Babysitter says boy was banned from pumpkin patch for having Down Syndrome
LOS ANGELES (CBSLA) — A North Hollywood family says workers at a Van Nuys pumpkin patch discriminated against their son because he has disabilities.
Their babysitter posted the story on social media and it’s already been shared thousands of times.
CBS 2’s Laurie Perez reports the festival’s owners are sending mixed messages about what happened and the boy’s family and sitter are enraged.
Babysitter Erika Ganier has snapshots of 11-year-old Nicho Fajardo having a blast inside a bounce house, just moments before workers at a Van Nuys pumpkin patch kicked him out. She says they said “kids like him” have been hurt and so they aren’t allowed.
“I am furious!” Ganier said. “I couldn’t even believe what was happening.”
Though Nicho has Down Syndrome, she says she assured them there was no safety issue, but workers kept insisting.
“The other children are running around and jumping and we have to leave” Ganier said.
Nicho’s parents say their boy has forgotten the incident, but they have not.
“That’s not right, what they did and they discriminate against him, Nicho’s father said. “Why? because he has a disability or he’s special needs?”
The manager would not go on camera but said the family is making “a federal case” about it and that Ganier was so loud and angry she made two little girls cry. He added that parents of kids with disabilities should call to let them know they’re coming.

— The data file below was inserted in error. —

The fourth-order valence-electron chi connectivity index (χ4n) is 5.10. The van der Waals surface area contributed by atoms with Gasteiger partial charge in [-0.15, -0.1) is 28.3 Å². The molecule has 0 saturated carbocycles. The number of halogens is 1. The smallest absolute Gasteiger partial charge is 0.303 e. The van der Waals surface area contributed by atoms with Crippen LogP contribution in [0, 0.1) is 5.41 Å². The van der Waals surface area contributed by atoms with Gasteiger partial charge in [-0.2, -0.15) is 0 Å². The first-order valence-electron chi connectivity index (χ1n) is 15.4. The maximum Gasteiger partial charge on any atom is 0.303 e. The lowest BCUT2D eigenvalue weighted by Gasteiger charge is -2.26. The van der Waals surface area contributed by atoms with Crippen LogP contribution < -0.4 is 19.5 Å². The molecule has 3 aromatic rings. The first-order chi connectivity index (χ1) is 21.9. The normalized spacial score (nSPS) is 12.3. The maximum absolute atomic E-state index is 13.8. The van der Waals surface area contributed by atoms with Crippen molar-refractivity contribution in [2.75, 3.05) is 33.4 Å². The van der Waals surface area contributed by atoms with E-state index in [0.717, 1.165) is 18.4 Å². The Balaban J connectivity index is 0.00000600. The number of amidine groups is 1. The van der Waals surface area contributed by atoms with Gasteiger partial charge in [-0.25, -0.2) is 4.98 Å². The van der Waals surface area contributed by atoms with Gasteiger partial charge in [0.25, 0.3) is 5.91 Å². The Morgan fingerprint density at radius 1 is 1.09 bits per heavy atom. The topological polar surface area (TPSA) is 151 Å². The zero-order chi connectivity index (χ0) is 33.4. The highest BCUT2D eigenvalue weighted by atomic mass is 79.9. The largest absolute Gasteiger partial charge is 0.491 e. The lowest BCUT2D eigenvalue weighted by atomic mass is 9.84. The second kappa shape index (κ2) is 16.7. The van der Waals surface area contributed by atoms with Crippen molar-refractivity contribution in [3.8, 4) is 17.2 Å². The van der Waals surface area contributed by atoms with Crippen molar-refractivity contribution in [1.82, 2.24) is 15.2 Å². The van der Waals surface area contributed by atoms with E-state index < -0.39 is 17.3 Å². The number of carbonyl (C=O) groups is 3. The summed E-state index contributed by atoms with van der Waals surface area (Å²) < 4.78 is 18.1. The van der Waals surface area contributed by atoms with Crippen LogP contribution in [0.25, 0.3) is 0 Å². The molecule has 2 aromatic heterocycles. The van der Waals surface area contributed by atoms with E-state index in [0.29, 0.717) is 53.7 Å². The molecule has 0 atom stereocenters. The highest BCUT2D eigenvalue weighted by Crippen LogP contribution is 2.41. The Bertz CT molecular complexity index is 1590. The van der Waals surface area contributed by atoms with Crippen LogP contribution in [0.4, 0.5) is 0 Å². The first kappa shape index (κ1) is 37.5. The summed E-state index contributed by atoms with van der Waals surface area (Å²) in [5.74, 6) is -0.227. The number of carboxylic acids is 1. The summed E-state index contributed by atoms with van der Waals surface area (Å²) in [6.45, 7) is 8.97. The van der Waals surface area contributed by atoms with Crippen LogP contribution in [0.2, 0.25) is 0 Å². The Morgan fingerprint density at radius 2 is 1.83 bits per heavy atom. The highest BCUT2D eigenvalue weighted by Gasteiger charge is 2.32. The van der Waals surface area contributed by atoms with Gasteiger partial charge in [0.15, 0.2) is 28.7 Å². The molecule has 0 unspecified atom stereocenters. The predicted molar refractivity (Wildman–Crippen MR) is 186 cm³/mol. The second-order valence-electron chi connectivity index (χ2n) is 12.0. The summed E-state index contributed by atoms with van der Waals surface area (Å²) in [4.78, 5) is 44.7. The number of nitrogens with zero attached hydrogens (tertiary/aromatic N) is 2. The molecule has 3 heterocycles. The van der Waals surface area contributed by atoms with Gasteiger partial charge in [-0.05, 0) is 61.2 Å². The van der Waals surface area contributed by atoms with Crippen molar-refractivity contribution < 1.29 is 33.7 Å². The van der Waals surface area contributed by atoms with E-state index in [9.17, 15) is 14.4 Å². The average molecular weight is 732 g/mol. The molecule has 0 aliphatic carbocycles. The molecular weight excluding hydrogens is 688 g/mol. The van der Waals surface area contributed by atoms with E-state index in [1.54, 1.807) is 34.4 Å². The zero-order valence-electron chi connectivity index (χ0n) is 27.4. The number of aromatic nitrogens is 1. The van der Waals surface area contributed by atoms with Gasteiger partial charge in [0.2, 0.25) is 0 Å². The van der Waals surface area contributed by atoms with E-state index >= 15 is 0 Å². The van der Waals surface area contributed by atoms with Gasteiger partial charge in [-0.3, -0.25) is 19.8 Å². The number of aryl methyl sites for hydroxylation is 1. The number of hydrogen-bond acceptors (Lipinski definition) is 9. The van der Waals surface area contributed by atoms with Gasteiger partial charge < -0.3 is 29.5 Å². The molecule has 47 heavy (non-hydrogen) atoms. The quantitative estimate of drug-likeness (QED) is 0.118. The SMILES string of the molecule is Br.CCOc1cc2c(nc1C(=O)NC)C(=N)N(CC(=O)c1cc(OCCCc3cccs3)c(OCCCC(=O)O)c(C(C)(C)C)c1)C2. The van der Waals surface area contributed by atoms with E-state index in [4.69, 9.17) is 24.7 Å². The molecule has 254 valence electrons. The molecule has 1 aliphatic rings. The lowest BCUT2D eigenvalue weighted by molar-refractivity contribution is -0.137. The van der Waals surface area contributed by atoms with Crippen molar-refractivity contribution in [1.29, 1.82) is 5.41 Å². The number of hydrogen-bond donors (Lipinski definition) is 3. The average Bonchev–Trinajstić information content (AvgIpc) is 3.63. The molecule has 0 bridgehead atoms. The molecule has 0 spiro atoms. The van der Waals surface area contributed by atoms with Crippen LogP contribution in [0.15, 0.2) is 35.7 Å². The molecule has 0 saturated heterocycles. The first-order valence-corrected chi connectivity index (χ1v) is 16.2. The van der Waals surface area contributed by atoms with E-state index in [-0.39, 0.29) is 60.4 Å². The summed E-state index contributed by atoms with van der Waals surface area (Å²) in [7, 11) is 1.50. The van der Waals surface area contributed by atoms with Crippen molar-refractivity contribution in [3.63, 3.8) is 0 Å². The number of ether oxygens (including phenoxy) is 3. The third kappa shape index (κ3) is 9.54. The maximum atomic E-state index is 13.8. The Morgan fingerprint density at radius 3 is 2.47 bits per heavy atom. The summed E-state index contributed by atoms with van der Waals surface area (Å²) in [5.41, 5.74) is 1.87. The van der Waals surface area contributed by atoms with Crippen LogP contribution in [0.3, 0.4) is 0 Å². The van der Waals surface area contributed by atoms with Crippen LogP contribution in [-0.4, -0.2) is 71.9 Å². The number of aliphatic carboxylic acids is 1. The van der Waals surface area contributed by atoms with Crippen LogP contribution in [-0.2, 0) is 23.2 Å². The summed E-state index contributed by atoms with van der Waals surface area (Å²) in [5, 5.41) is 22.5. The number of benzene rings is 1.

The owner of the pumpkin patch was more conciliatory, leaving this voice mail for the Fajardo’s:
“I am so, so sorry,” But then also mentioned that special arrangements are needed. “You make arrangements for him to be, a day ahead of time, to where it’s not busy because you now how kids are bullies and stuff.”
Advocate Sandra Baker says that’s likely illegal:
“There’s no legal reason that you could possibly do that, exclude a child from participating in any activity,” Baker said. “He could have a day where it’s specifically for children with disabilities but you also have to welcome them any day, any day that you have an activity.”
That exclusion is what seems to get to Nicho’s mom so upset.
“It’s just upsetting you know my son’s always been an inclusion kid to think people still nowadays treat him different, I’m glad I wasn’t there to see his reaction.”
Her family wants an apology and wants to raise awareness, especially now, during Down Syndrome awareness month.